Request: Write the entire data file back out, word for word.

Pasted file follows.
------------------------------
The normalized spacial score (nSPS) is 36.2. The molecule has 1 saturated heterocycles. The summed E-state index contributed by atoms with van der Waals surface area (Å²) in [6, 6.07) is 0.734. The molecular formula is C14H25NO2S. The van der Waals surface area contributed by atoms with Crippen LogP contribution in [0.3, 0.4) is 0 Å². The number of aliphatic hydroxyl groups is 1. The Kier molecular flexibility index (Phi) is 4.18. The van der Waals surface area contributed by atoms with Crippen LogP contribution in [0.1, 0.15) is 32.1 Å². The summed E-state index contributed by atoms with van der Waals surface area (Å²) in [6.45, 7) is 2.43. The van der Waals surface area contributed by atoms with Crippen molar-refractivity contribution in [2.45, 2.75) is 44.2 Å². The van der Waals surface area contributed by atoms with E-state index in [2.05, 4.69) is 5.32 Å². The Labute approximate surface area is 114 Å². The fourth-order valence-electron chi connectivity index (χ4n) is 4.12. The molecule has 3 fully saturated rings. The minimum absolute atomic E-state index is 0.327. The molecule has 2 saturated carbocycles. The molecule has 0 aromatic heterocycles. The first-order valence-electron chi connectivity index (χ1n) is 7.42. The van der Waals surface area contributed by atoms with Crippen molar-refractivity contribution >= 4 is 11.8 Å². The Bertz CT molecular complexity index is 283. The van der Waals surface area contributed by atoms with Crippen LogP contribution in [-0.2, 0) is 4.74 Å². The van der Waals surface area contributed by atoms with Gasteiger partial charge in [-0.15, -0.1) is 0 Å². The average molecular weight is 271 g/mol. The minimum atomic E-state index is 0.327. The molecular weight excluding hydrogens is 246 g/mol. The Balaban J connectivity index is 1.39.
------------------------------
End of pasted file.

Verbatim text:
The normalized spacial score (nSPS) is 36.2. The molecule has 1 saturated heterocycles. The summed E-state index contributed by atoms with van der Waals surface area (Å²) in [6, 6.07) is 0.734. The molecular formula is C14H25NO2S. The van der Waals surface area contributed by atoms with Crippen LogP contribution in [0.3, 0.4) is 0 Å². The number of aliphatic hydroxyl groups is 1. The Kier molecular flexibility index (Phi) is 4.18. The van der Waals surface area contributed by atoms with Crippen LogP contribution in [0.1, 0.15) is 32.1 Å². The summed E-state index contributed by atoms with van der Waals surface area (Å²) in [6.45, 7) is 2.43. The van der Waals surface area contributed by atoms with Crippen molar-refractivity contribution in [2.45, 2.75) is 44.2 Å². The van der Waals surface area contributed by atoms with E-state index in [2.05, 4.69) is 5.32 Å². The Labute approximate surface area is 114 Å². The fourth-order valence-electron chi connectivity index (χ4n) is 4.12. The molecule has 3 fully saturated rings. The minimum absolute atomic E-state index is 0.327. The molecule has 2 saturated carbocycles. The molecule has 0 aromatic heterocycles. The first-order valence-electron chi connectivity index (χ1n) is 7.42. The van der Waals surface area contributed by atoms with Crippen molar-refractivity contribution >= 4 is 11.8 Å². The Bertz CT molecular complexity index is 283. The van der Waals surface area contributed by atoms with Crippen LogP contribution in [-0.2, 0) is 4.74 Å². The van der Waals surface area contributed by atoms with Gasteiger partial charge in [-0.15, -0.1) is 0 Å². The average molecular weight is 271 g/mol. The minimum atomic E-state index is 0.327. The molecular weight excluding hydrogens is 246 g/mol. The Balaban J connectivity index is 1.39.